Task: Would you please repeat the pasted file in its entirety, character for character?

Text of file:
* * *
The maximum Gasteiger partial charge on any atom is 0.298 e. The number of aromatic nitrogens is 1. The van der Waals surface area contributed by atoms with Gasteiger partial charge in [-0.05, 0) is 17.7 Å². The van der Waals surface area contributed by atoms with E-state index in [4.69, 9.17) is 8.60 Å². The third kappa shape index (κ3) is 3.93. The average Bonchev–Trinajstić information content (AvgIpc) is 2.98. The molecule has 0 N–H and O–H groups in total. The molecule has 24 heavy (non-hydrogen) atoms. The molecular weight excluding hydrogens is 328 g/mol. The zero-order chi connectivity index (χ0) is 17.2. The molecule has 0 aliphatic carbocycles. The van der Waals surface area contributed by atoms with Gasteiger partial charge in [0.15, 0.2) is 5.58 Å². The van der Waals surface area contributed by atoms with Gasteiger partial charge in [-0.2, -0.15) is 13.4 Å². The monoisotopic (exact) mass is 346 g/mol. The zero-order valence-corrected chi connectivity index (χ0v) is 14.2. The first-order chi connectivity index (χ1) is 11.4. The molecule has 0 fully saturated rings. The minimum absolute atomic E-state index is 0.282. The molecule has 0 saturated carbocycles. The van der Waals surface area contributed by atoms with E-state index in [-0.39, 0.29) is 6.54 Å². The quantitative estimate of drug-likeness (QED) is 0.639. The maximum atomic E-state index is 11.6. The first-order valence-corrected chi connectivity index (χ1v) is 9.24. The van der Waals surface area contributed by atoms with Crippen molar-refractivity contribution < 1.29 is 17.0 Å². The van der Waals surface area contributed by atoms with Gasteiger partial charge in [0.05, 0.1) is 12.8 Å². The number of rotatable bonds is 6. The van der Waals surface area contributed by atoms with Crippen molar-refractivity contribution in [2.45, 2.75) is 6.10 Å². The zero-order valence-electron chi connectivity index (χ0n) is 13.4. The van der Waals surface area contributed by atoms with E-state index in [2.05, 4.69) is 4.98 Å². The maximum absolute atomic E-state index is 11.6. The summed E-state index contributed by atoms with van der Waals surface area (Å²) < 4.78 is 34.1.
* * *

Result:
The maximum Gasteiger partial charge on any atom is 0.298 e. The number of aromatic nitrogens is 1. The van der Waals surface area contributed by atoms with Gasteiger partial charge in [-0.05, 0) is 17.7 Å². The van der Waals surface area contributed by atoms with E-state index in [4.69, 9.17) is 8.60 Å². The third kappa shape index (κ3) is 3.93. The average Bonchev–Trinajstić information content (AvgIpc) is 2.98. The molecule has 0 N–H and O–H groups in total. The molecule has 24 heavy (non-hydrogen) atoms. The molecular weight excluding hydrogens is 328 g/mol. The zero-order chi connectivity index (χ0) is 17.2. The molecule has 0 aliphatic carbocycles. The van der Waals surface area contributed by atoms with Gasteiger partial charge in [0.15, 0.2) is 5.58 Å². The van der Waals surface area contributed by atoms with Gasteiger partial charge in [-0.2, -0.15) is 13.4 Å². The monoisotopic (exact) mass is 346 g/mol. The zero-order valence-corrected chi connectivity index (χ0v) is 14.2. The first-order chi connectivity index (χ1) is 11.4. The molecule has 0 fully saturated rings. The minimum absolute atomic E-state index is 0.282. The molecule has 0 saturated carbocycles. The van der Waals surface area contributed by atoms with E-state index in [-0.39, 0.29) is 6.54 Å². The quantitative estimate of drug-likeness (QED) is 0.639. The maximum atomic E-state index is 11.6. The first-order valence-corrected chi connectivity index (χ1v) is 9.24. The van der Waals surface area contributed by atoms with Crippen molar-refractivity contribution < 1.29 is 17.0 Å². The van der Waals surface area contributed by atoms with Gasteiger partial charge in [0.05, 0.1) is 12.8 Å². The number of rotatable bonds is 6. The van der Waals surface area contributed by atoms with Crippen molar-refractivity contribution in [2.45, 2.75) is 6.10 Å². The zero-order valence-electron chi connectivity index (χ0n) is 13.4. The van der Waals surface area contributed by atoms with E-state index in [2.05, 4.69) is 4.98 Å². The maximum absolute atomic E-state index is 11.6. The summed E-state index contributed by atoms with van der Waals surface area (Å²) < 4.78 is 34.1.